When soccer unites us

They started cutting the trees down in South St. Paul’s McMorrow Park last week and, soon, the chain link fences and backstops that marked a series of baseball and softball fields will go. Then the bulldozers will come in and at some point soccer will replace baseball and softball here.

It’s not entirely a metaphor for the changing culture; the softball fields have been moved to a spiffy spot upstream along the Mississippi River. But it is most certainly indicative of the growing popularity of the sport.

Sure, old-timers might look upon the rise of soccer as a threat to tradition, but baseball hasn’t been the National Pastime in a generation. And there are things that soccer can do for a community that softball and baseball can’t.

Lewiston, Maine, has learned that, the Boston Globe reports today.

It has united a community of 7,000 Somalis and East Africans with the Yankees who once resisted them, it says.

Lewiston’s mayor, Robert Macdonald, once said that the Somalis should “leave their culture at the door,” but now the culture is reinvigorating the community.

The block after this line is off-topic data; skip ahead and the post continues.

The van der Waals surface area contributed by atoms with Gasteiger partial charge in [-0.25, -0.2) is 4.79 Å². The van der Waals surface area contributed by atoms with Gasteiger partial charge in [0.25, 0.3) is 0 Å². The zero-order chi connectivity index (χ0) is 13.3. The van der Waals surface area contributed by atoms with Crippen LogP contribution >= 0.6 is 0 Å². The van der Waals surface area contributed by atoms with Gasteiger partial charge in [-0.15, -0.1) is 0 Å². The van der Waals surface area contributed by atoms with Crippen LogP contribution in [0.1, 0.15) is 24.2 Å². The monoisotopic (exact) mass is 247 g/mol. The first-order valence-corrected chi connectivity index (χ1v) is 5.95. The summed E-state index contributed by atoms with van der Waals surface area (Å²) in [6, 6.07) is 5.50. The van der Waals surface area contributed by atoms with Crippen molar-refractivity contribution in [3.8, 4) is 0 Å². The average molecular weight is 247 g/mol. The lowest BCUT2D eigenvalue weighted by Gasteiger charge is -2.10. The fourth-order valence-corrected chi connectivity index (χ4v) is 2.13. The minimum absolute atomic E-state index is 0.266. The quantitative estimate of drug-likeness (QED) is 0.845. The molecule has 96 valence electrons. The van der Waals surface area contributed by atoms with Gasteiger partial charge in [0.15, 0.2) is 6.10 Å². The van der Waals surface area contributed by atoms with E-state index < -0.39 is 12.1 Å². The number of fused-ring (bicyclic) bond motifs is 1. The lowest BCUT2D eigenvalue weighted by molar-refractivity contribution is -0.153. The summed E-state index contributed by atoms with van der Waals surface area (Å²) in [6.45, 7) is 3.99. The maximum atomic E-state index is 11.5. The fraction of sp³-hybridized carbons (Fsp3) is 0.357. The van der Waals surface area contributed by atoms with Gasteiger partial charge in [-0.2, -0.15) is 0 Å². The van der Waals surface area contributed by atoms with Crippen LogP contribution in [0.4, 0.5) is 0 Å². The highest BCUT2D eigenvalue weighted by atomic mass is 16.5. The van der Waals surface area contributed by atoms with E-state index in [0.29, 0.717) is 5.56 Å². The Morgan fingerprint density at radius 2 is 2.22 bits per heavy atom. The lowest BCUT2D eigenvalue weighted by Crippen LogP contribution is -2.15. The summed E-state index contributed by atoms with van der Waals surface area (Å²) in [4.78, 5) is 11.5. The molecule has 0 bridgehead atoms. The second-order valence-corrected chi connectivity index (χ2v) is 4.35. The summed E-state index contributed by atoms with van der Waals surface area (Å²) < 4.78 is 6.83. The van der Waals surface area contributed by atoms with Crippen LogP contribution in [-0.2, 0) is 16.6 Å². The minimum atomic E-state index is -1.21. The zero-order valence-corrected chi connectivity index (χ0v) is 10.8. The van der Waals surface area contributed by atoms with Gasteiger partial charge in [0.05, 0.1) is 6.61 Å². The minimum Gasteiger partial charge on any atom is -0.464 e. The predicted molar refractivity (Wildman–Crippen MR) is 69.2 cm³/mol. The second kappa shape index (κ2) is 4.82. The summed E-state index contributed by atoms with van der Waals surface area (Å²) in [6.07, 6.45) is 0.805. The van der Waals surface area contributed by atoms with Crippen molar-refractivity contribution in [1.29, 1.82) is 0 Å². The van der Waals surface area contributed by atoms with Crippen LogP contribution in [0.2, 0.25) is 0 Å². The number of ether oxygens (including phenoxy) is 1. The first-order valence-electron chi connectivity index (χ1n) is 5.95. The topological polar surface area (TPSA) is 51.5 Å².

A few years ago, whites and black players rarely sat together at practice, the team’s coach, Mike McGraw, says. He thinks a seed has sprouted, though he’s not sure it will grow fully.

“You don’t have to take on the whole world, you know,” McGraw said quietly to Joseph Kalilwa, a 17-year-old from the Democratic Republic of Congo, who had just tried to dribble through the entire defense.

For some of them, taking on the world is what they know. Many of the Somalis fled a horrific civil war to live for years with their families in teeming refugee camps.

Lewiston — a long-struggling city in remote Maine — became an unlikely destination that offered safety, affordable housing, and low-wage jobs. Word of that spread from early arrivals, and the African immigrant population swelled.

Life can be hard, even here, and the children sometimes struggle to obtain soccer equipment. Some share cleats with their brothers. Others do not have shin pads, so they stuff their socks with newspapers. One player showed up for tryouts with holes in his cleats and peeling soles.

“Ouch; you can’t do that,” assistant coach Dan Gish told the boy.

The next day, Gish handed him a new pair. “It’s like one of your kids,” he said. “Would you let one of them play like that? No way.”

There was only one white starter on the team last year, and he’s graduated.

“They’re just like our brothers, our family. There’s no difference,” said Dalton Wing, a 17-year-old senior, the brother of the goalie who graduated.

“The way the world should get along is the way these kids treat each other,” one coach said. “This is the best place to be a soccer coach — anywhere.”